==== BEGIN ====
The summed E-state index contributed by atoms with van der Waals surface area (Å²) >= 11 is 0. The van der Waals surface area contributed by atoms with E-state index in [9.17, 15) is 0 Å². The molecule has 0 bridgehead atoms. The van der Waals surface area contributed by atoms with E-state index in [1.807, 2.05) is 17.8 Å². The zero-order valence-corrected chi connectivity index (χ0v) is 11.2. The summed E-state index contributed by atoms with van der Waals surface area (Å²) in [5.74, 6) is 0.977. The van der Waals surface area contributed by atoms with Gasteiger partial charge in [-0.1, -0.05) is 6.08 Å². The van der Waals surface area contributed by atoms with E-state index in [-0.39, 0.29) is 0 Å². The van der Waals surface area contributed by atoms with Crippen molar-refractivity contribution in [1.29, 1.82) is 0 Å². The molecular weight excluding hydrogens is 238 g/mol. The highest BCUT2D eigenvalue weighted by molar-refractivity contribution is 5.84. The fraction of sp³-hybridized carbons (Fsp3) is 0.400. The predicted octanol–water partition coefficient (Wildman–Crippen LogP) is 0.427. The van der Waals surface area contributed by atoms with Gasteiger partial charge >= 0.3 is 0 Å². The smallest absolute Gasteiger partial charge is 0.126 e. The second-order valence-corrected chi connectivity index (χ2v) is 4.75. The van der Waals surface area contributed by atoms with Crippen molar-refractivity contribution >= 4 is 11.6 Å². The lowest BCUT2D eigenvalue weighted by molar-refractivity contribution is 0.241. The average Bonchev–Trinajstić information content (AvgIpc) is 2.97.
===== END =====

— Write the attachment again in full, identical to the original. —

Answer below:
The summed E-state index contributed by atoms with van der Waals surface area (Å²) >= 11 is 0. The van der Waals surface area contributed by atoms with E-state index in [9.17, 15) is 0 Å². The molecule has 0 bridgehead atoms. The van der Waals surface area contributed by atoms with E-state index in [1.807, 2.05) is 17.8 Å². The zero-order valence-corrected chi connectivity index (χ0v) is 11.2. The summed E-state index contributed by atoms with van der Waals surface area (Å²) in [5.74, 6) is 0.977. The van der Waals surface area contributed by atoms with Gasteiger partial charge in [-0.1, -0.05) is 6.08 Å². The van der Waals surface area contributed by atoms with E-state index in [-0.39, 0.29) is 0 Å². The van der Waals surface area contributed by atoms with Crippen molar-refractivity contribution in [1.29, 1.82) is 0 Å². The molecular weight excluding hydrogens is 238 g/mol. The highest BCUT2D eigenvalue weighted by molar-refractivity contribution is 5.84. The fraction of sp³-hybridized carbons (Fsp3) is 0.400. The predicted octanol–water partition coefficient (Wildman–Crippen LogP) is 0.427. The van der Waals surface area contributed by atoms with Gasteiger partial charge >= 0.3 is 0 Å². The smallest absolute Gasteiger partial charge is 0.126 e. The second-order valence-corrected chi connectivity index (χ2v) is 4.75. The van der Waals surface area contributed by atoms with Crippen molar-refractivity contribution >= 4 is 11.6 Å². The lowest BCUT2D eigenvalue weighted by molar-refractivity contribution is 0.241. The average Bonchev–Trinajstić information content (AvgIpc) is 2.97.